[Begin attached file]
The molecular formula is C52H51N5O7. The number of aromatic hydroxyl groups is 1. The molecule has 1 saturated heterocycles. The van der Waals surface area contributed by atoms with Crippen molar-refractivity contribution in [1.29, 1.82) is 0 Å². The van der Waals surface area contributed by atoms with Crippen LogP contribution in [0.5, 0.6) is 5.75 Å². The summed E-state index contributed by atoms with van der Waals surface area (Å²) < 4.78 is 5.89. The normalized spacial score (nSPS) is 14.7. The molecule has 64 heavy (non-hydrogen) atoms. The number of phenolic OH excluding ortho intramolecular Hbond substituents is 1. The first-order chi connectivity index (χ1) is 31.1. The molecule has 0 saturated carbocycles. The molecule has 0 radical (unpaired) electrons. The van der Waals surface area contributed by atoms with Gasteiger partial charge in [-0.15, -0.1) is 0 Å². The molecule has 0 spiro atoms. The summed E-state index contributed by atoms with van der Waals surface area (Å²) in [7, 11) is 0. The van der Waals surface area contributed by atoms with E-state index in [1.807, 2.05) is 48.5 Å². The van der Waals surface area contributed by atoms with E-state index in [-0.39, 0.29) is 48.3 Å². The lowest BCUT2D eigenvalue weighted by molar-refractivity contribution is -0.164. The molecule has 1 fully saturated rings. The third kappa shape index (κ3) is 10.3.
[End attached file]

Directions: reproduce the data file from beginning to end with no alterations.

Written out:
The molecular formula is C52H51N5O7. The number of aromatic hydroxyl groups is 1. The molecule has 1 saturated heterocycles. The van der Waals surface area contributed by atoms with Crippen molar-refractivity contribution in [1.29, 1.82) is 0 Å². The van der Waals surface area contributed by atoms with Crippen LogP contribution in [0.5, 0.6) is 5.75 Å². The summed E-state index contributed by atoms with van der Waals surface area (Å²) < 4.78 is 5.89. The normalized spacial score (nSPS) is 14.7. The molecule has 64 heavy (non-hydrogen) atoms. The number of phenolic OH excluding ortho intramolecular Hbond substituents is 1. The first-order chi connectivity index (χ1) is 31.1. The molecule has 0 saturated carbocycles. The molecule has 0 radical (unpaired) electrons. The van der Waals surface area contributed by atoms with Gasteiger partial charge in [-0.15, -0.1) is 0 Å². The molecule has 0 spiro atoms. The summed E-state index contributed by atoms with van der Waals surface area (Å²) in [7, 11) is 0. The van der Waals surface area contributed by atoms with E-state index in [1.807, 2.05) is 48.5 Å². The van der Waals surface area contributed by atoms with E-state index in [-0.39, 0.29) is 48.3 Å². The lowest BCUT2D eigenvalue weighted by molar-refractivity contribution is -0.164. The molecule has 1 fully saturated rings. The third kappa shape index (κ3) is 10.3.